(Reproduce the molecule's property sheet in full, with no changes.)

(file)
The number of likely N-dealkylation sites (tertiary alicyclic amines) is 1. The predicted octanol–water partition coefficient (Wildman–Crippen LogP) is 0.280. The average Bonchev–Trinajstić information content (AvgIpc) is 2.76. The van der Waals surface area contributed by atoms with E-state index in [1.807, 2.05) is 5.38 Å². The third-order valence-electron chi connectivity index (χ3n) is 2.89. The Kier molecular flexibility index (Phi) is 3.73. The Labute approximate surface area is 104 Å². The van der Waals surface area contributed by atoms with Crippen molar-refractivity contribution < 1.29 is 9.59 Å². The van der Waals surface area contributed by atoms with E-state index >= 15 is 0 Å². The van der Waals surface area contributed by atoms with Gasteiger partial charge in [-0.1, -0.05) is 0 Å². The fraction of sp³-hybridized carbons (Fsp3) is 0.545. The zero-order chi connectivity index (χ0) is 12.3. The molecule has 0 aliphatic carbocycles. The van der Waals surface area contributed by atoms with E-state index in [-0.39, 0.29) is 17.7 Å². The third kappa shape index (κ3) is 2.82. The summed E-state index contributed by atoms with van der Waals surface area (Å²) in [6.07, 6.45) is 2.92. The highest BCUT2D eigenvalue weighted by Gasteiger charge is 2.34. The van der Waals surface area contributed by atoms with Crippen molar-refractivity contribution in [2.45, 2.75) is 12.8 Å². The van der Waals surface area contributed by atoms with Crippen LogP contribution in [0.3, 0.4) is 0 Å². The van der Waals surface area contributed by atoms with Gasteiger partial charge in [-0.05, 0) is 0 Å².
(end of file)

The number of likely N-dealkylation sites (tertiary alicyclic amines) is 1. The predicted octanol–water partition coefficient (Wildman–Crippen LogP) is 0.280. The average Bonchev–Trinajstić information content (AvgIpc) is 2.76. The van der Waals surface area contributed by atoms with E-state index in [1.807, 2.05) is 5.38 Å². The third-order valence-electron chi connectivity index (χ3n) is 2.89. The Kier molecular flexibility index (Phi) is 3.73. The Labute approximate surface area is 104 Å². The van der Waals surface area contributed by atoms with Crippen molar-refractivity contribution < 1.29 is 9.59 Å². The van der Waals surface area contributed by atoms with E-state index >= 15 is 0 Å². The van der Waals surface area contributed by atoms with Gasteiger partial charge in [-0.1, -0.05) is 0 Å². The fraction of sp³-hybridized carbons (Fsp3) is 0.545. The zero-order chi connectivity index (χ0) is 12.3. The molecule has 0 aliphatic carbocycles. The van der Waals surface area contributed by atoms with E-state index in [-0.39, 0.29) is 17.7 Å². The third kappa shape index (κ3) is 2.82. The summed E-state index contributed by atoms with van der Waals surface area (Å²) in [6.07, 6.45) is 2.92. The highest BCUT2D eigenvalue weighted by Gasteiger charge is 2.34. The van der Waals surface area contributed by atoms with Crippen molar-refractivity contribution in [2.45, 2.75) is 12.8 Å². The van der Waals surface area contributed by atoms with Crippen LogP contribution in [0.3, 0.4) is 0 Å². The van der Waals surface area contributed by atoms with Gasteiger partial charge in [-0.05, 0) is 0 Å².